I sent this link around the Bongo people on Mugshot, and on IRC, but here it is again for the benefit of people watching our planet: the future of Thunderbird seems to be a bit cloudy, Mozilla Corp. seem to have realised that it doesn’t quite fit it.
Primarily, this disappoints me, because I always saw Tbird as a natural fit to the Bongo Project. We’re developing a kick-ass webmail, and that will appeal to a lot of people, but there are other people – like me – who simply don’t use webmail. The business I run uses Thunderbird, and (coupled with Lightning) we’re pretty happy with it, even though there are a lot of rough edges for a business. I had hopes for a Bongo add-on to Tbird which would automatically set it up for you, with your calendars and contacts and stuff, and work well with your server-side config. Ideally, you’d be able to edit your mail filing rules, get the server to mark mail as spam, and setup vacation response.
Plugging into Bongo would also tap Thunderbird into all the stuff we want to do: getting contacts from your social networks, being able to forward web links to your calendar to friends who use webmail, that kind of thing. It would open Thunderbird up.
It does seem, though, that the Thunderbird project is suffering a major identity crisis. Who would use Thunderbird? And, if it needs to stand on it’s own two feet, who’s going to pay for it? Personally, I refuse to cede the mail space to the likes of Gmail: yes, they’re very popular, but for heavens’ sake – email is a huge market, and there is a lot of money to be made there.
I worry that the discussion over the format of the corporation is really hiding the bigger question. It doesn’t matter whether it’s a non-profit or a business, or whether it’s related to Mozilla or not. The key question is, who is Thunderbird for? If it keeps trying to be an Outlook Express-level mailer which people use to access their ISP’s POP3 account or something, frankly, it has no future. That mail usage pattern is pretty simple, dying out, and people are not going to be willing to pay for it.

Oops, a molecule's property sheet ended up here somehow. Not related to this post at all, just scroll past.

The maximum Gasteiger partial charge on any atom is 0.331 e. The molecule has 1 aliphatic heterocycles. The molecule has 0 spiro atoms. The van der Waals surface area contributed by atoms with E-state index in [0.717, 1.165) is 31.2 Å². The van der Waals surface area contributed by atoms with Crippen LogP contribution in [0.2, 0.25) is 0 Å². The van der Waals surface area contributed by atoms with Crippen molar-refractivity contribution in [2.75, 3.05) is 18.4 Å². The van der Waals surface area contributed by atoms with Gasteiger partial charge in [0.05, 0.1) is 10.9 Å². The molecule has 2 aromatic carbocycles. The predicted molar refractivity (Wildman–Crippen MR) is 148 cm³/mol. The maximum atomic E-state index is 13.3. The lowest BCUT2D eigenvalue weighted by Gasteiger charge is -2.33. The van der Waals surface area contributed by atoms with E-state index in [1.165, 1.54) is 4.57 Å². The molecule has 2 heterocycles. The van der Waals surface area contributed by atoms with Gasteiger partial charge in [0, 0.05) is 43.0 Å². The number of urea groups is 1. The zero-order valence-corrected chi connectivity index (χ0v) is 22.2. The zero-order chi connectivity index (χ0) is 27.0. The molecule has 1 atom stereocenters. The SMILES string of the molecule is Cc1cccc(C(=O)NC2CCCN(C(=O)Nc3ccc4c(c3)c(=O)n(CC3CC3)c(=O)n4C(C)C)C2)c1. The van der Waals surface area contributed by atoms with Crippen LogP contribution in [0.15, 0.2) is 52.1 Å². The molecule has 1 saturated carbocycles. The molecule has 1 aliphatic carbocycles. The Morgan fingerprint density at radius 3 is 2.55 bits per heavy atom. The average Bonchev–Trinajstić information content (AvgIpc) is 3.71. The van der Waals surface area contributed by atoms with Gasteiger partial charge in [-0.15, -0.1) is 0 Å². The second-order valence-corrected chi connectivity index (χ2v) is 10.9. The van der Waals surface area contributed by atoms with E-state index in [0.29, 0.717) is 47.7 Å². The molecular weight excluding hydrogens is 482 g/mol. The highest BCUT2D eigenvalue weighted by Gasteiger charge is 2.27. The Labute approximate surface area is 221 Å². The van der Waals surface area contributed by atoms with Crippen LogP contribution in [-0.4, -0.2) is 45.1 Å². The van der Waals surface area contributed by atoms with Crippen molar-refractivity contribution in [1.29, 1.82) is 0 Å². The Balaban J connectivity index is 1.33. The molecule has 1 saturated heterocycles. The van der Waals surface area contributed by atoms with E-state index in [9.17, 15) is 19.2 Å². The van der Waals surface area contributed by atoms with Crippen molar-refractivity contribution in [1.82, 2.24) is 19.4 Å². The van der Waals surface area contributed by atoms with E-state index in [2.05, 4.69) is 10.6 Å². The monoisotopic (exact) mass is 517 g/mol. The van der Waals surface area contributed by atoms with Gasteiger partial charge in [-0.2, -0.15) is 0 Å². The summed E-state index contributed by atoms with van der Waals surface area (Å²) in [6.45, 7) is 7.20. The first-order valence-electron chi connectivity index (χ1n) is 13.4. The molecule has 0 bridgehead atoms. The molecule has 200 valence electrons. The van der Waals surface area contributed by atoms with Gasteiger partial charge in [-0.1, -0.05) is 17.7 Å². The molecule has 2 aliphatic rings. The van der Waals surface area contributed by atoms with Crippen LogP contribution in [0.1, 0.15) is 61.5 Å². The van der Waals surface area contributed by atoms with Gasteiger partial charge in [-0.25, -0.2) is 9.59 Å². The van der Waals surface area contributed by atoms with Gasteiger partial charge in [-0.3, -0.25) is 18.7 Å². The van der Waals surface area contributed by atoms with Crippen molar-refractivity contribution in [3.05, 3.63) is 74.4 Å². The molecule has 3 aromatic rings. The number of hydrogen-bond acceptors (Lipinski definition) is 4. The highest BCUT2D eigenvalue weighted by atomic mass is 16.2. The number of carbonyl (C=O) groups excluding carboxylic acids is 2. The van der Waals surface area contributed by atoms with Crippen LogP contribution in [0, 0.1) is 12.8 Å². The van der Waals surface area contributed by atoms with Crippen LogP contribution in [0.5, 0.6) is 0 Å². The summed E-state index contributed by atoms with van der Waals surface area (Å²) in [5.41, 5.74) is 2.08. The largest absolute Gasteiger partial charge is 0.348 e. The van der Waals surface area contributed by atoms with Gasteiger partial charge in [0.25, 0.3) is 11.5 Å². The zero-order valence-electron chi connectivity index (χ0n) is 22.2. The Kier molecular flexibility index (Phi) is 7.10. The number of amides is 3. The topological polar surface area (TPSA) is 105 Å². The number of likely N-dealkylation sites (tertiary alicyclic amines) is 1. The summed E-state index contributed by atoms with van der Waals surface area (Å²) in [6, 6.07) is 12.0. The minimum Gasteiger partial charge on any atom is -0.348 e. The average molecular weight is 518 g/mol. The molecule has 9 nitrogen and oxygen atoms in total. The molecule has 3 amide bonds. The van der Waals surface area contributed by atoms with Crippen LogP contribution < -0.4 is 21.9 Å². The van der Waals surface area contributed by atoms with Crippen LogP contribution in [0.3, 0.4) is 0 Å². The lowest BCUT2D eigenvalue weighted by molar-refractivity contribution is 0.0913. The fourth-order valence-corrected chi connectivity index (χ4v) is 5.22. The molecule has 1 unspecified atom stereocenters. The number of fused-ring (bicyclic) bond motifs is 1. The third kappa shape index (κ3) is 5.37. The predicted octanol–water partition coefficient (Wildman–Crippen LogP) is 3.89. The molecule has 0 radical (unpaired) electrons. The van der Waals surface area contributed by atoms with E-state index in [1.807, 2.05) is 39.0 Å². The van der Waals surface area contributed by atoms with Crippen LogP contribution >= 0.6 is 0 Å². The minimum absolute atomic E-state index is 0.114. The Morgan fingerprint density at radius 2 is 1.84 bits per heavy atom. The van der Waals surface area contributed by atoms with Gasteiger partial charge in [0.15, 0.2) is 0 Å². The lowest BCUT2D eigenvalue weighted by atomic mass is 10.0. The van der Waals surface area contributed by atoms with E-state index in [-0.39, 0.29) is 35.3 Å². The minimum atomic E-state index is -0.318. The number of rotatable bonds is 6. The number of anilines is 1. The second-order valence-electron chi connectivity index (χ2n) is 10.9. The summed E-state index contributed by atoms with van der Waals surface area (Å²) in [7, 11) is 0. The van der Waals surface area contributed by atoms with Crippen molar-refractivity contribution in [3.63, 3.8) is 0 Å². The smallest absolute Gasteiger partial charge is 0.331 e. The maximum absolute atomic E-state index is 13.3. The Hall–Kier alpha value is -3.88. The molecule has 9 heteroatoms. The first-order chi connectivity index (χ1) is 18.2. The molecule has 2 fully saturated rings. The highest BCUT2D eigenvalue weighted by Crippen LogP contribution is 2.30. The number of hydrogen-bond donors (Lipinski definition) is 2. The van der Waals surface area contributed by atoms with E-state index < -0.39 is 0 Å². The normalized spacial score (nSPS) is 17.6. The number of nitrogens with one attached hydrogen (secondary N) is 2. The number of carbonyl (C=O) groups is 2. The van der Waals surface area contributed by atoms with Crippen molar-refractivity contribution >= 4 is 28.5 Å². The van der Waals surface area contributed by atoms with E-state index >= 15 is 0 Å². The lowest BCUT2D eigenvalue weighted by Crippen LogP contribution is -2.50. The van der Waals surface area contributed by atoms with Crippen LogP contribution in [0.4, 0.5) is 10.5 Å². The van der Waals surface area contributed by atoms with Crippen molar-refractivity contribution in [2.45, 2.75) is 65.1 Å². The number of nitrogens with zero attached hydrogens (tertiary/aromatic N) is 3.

I further worry what this will do to an already-small Tbird community. How will the Lightning people respond to this? What is Penelope doing? Development has happened behind closed doors at the best of times, to an outsider like me, and I’ve never understood the roadmap. As a long-time Thunderbird user – basically since it was barely usable – I’d like to say it’s come on in leaps and bounds. But, it doesn’t feel like it has. And looking at the roadmap isn’t terribly inspiring: lots of talk about Gecko versions, not much talk about other stuff.
I commented on Mitchell’s blog that I think Thunderbird is too scared of competing with Outlook. Note, competing with doesn’t mean copying: lord knows, we don’t need another Outlook, but Tbird misses out on huge features simply because it won’t integrate with servers. E.g., if you want shared contacts on Tbird, you have to use something like Plaxo – which then ties you into a proprietary service. Tbird simply has to offer more integration: it cannot be it’s own little world on the desktop. Having your own anti-spam is great; not being able to integrate with the training on the server-side sucks. Ditto junk, conversation views, tags. Lightning needs to be a first-class component. Without offering these types of integrations, I don’t see how Tbird can generate revenue: if it needs to be a commercial product, and it sounds like it does, it needs to be something people will pay for.